Name: Karenleigh (Leee) A. Overmann
Year graduated: 2013
Degree: MA in Psychology, option in Psychological Science, with a concentration in Cognition and the first-ever graduate Certificate in Cognitive Archaeology. I completed 59 credits while maintaining a 4.0 GPA.
Professional activities: During my 3 years in the UCCS Psychological Science MA program, I published six articles, four book chapters, and have submitted five more articles for potential publication. I made five conference presentations and edited three books (psychology, archaeology, and philosophy). I also wrote and successfully defended a thesis! I was President of the Pikes Peak Jane Austen Society and arranged numerous events, academic talks, and a biregional conference. I helped activate the new UCCS Center for Cognitive Archaeology, its certificate program, and six new online courses, and I am co-instructing one of them, a course in Language and Cognition. I was a teaching assistant for over two dozen undergraduate classes in psychology and anthropology. It's been a busy three years--whew! I was selected as the UCCS Outstanding Graduate Student in Psychological Science by the Psychological Society of the Pikes Peak Region. I was also a recipient of a 2011-12 Psi Chi Regional Research Award for a scale development project co-authored with Peter Marle, Alisa Estey, and Laura Finan, who were excellent companions in this journey. I also found time to visit Toronto and Bordeaux, attend the opera, grow orchids, renovate our back yard, attend the wedding and "White Coat Day" ceremony for my son in medical school, and spend time with my husband of 32 years, our daughter and our other son, and the world's most adorable granddaughter.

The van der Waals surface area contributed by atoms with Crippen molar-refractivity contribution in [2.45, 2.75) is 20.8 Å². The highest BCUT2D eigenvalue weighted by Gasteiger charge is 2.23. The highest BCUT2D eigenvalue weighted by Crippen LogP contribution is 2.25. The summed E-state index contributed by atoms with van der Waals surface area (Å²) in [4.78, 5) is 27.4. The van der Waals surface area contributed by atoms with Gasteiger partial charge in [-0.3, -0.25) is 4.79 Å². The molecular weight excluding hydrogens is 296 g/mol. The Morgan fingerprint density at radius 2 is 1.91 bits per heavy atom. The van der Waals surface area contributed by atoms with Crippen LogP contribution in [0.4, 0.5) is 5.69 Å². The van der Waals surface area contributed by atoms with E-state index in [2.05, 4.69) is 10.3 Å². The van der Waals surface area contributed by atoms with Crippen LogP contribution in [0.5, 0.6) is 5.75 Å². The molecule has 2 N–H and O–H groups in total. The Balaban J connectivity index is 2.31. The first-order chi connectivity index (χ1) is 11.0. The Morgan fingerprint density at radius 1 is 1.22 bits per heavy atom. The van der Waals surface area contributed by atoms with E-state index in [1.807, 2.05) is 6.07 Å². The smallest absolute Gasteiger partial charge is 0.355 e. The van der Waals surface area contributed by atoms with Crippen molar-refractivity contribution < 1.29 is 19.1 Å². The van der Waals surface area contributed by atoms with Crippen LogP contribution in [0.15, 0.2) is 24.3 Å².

News items: In September 2013, I head to a three-year doctoral program in Archaeology at the University of Oxford on a Clarendon Fund Scholarship.
Favorite mentors: Fred Coolidge, Tom Wynn, Rex Welshon, Lori James, Joan Ray, Sonia Tanner, Mary Ann Cutter, and Linda Watts! They are awesome!
Favorite class: Paleoneurology with Emiliano Bruner (also the toughest course I ever took).
How my UCCS degree has shaped my work: I cannot imagine that any other mentors, department, or university would have helped me achieve so much, or to have provided me with anywhere near the same opportunity to work with top-publishing academics in the field of cognitive archaeology. While I am very excited about Oxford, I am really going to miss UCCS!